- The left arm is only straight in the backswing, just after impact the right arm straightens/thrusts as the left folds away in towards the body. You really don’t want to be thinking about all of this at 100mph. Aim to keep your hands as wide as possible and the arms will look after themselves.
This is a video taken from the ‘Everyday Golf Coach’ app that explains the concept and demonstrates a great drill that will help you maintain your radius all the way around your swing while keeping a quiet focus.
In the downswing the legs are moving left and the hands will be pulled in towards the body somewhat. This has the affect of narrowing the arc in relation to the upswing. This is part of strong dynamics and should be encouraged. Should one try and swing down on an acr that mirrors the upswing then the movement sequence will be compromised and the arc will be too wide. The result is an out to in swing path and fat shots.
This is a screenshot taken from Everyday Golf Coach Power that indicates the upswing arc and downswing.
And here is Hogan demonstrating the same affect
Achieving a consistent, powerful contact on the ball is very much down to you being able to accurately predict where the arc of your club head will bottom out. Once again, here is Mile Bennett of “Stack and Tilt’ demonstrating this skill perfectly.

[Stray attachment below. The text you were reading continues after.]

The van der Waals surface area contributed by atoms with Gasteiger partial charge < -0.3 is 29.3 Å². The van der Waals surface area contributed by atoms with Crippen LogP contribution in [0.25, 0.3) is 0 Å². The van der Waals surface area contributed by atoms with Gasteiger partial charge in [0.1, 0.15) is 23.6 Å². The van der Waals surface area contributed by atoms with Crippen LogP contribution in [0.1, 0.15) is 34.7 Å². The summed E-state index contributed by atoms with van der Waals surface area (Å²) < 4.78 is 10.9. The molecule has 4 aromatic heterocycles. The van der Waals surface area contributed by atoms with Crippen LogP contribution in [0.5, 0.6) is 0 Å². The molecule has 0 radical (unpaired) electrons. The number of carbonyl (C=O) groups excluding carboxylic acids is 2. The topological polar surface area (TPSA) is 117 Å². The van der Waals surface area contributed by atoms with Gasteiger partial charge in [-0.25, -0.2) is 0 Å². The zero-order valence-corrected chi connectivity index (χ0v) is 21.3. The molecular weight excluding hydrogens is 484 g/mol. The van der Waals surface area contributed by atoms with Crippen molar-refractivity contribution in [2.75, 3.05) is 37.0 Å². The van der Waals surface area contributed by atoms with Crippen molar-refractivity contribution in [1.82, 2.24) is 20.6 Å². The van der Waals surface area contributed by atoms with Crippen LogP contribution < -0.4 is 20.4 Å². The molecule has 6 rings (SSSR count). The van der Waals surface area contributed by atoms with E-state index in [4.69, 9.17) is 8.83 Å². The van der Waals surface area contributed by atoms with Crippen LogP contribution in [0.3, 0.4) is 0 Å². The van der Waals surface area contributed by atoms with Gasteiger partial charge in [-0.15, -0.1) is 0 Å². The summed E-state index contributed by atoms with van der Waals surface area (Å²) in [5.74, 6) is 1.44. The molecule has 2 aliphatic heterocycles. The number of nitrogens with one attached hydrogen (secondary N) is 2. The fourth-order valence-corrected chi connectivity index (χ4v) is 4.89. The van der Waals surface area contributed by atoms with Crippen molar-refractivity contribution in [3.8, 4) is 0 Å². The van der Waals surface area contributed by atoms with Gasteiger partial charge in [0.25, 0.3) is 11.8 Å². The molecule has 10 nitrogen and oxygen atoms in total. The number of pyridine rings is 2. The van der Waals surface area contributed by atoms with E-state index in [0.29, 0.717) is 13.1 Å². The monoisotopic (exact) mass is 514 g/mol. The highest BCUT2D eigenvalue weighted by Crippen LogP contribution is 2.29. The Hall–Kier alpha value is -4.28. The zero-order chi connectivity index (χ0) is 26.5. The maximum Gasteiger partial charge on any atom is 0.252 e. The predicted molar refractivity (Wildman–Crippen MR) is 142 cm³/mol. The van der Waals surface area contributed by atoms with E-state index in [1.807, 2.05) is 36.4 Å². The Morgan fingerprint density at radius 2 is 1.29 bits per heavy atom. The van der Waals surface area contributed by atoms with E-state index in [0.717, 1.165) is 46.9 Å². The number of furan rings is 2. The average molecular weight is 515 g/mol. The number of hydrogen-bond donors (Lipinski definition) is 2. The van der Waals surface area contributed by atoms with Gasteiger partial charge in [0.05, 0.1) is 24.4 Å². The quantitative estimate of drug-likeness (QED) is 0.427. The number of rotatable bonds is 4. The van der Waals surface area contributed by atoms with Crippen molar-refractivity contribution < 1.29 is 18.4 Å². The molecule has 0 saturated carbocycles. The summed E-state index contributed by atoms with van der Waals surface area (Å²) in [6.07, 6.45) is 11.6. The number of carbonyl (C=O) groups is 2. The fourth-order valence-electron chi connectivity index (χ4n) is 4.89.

This level of accuracy and control requires a number of principles falling into place.
- Dynamic Posture: Holding posture angles throughout the swing
- Consistent Swing Radius: Keeping your hands stretched away from your body until late in the follow through
- Centre Point: Keeping your body from moving laterally in the back swing
- Arm Dynamics: Unwinding the arms,wrists and club head at the correct time and in sync with the body
This is partly why golf coaching can get a little messy at times. The pupil is normally after a relatively ‘quick fix”but until all these principles are mastered the ball striking will be a little unpredictable and heavily reliant on timing.
This is the principle of simply holding your posture angles until well after impact during the swing. This screen grab is taken from the Everyday Golf Coach app where I explain this concept in more detail and demonstrate the ‘x’ drill to create a powerful pivot motion of the body while staying in posture. The images represent a still at address position (top right), back swing and impact (main still). A useful thought is to imagine that your back side is touching a wall and must remain touching until after impact. This would keep you from standing up out of your posture prematurely.
Upon learning the game it would seem fairly instinctive to lift the ball from underneath but it is this instinct that leads to an array of swing errors. In actual fact the club should still be moving downwards as we make contact with the ball. It is fairly common advice to ‘hit down’ on the ball but the important thing is not to strike down in the ground but to control where the club arc bottoms out in relation to the ball.